“So much of what HUD has to do is reverse and repair that racism,” Bailey says. “As Black women, the secretary and the deputy secretary see the humanity of the people who need the help and understand what we’re solving for.”

    Before working for HUD, Todman was director of the housing authority in Washington, D.C., and later served as CEO of the National Association of Housing and Redevelopment Officials. Mark Thiele, who now serves in that role, says advocates and housing administrators feel “lucky it’s her” stepping into the secretary's office. "We’ve seen the competence, the calm leadership, the thoughtfulness she brings to it," he says.

    A row of townhomes in Idaho
    There are housing shortages all over the country.
    Sarah A. Miller/TNS

    Crisis Moment for Housing

    The Biden administration set out big ambitions for housing early in the president's term and has taken some steps to address rising housing costs. Just this week, for example, the White House announced a plan to cap rent increases in units that are subsidized by federal tax credits. But the administration’s focus on infrastructure spending hasn’t extended to housing, and many affordable housing advocates are still waiting for a renewed federal investment in the housing sector.

    Public housing projects all over the U.S. have huge backlogs of deferred maintenance. And the Section 8 housing voucher program is only big enough to serve about a quarter of the people who qualify for it. That’s partly because of political divisions on the issue in Congress.

    “The partisan bickering we have right now is unprecedented in my lifetime,” Thiele says. “That makes it an even harder challenge to figure out ways to practically get things done.”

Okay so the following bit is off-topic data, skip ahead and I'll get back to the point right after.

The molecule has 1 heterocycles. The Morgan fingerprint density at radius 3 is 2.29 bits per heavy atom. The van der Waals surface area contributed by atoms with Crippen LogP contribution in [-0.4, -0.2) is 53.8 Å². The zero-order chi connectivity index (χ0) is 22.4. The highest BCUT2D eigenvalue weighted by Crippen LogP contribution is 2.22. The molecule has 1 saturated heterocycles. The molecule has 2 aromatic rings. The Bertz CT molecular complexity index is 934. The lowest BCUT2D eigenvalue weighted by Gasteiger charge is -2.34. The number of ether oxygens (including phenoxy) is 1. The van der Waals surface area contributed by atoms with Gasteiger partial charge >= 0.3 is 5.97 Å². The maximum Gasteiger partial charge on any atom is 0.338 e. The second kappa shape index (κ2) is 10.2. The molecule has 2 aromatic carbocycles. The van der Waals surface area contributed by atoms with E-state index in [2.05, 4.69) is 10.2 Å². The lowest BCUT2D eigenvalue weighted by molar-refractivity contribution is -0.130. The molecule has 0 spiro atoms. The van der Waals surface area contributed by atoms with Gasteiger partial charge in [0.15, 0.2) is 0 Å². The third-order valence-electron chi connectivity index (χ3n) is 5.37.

The administration was just a few votes shy of passing the Build Back Better Act in the last Congress, which would have invested $150 billion in housing programs. This would have represented a “foundational change” in the federal approach to housing, says Thiele.

    Instead, major federal action on a growing national housing crisis seems far-fetched at the moment. “It becomes incrementally harder every year we don’t manage [the housing crisis] appropriately,” Thiele says. “I feel like that ‘big swing’ moment is going to take a bit to redevelop.”

    HUD Role Defined by Politics

    The list of former HUD secretaries is full of high-profile names: George Romney, Moon Landrieu, Jack Kemp, Andrew Cuomo and Ben Carson, to name a few. The performance of each director has been shaped by the politics of the era they’ve served in.

    Cisneros, for example, was appointed by President Bill Clinton at a moment when homelessness was increasing and many high-rise public housing projects in major cities were seen as decrepit, unhealthy, crime-ridden places. As HUD secretary, Cisneros oversaw a shift away from investing in public housing development and toward issuing housing vouchers, which help some low-income renters find housing on the private market. That shift used “logic and principles that have been conservative doctrine for a number of years,” Cisneros said at the time.

    Katz says HUD’s charge in the 1990s was to address public housing problems that drew lots of negative attention to the agency — which meant obliterating many projects altogether. That approach was controversial, but Katz argues it laid the groundwork for a better public image for cities and for HUD. Advocates are now pushing for more publicly developed housing and an expansion of housing vouchers.

    “In many respects, what Cisneros was trying to do by tackling the hardest challenges and the hardest projects was to create an environment in which this kind of support for reinvigorated public and social housing would be possible,” he says.

    Lots of efforts to make housing cheaper and healthier are underway across the country. “No one is waiting for permission to innovate,” Katz says.

    But the challenges are still growing. “These problems don’t get solved at scale unless the federal government galvanizes energies and resources,” he says.
    Jared Brey is a senior staff writer for Governing. He can be found on Twitter at @jaredbrey.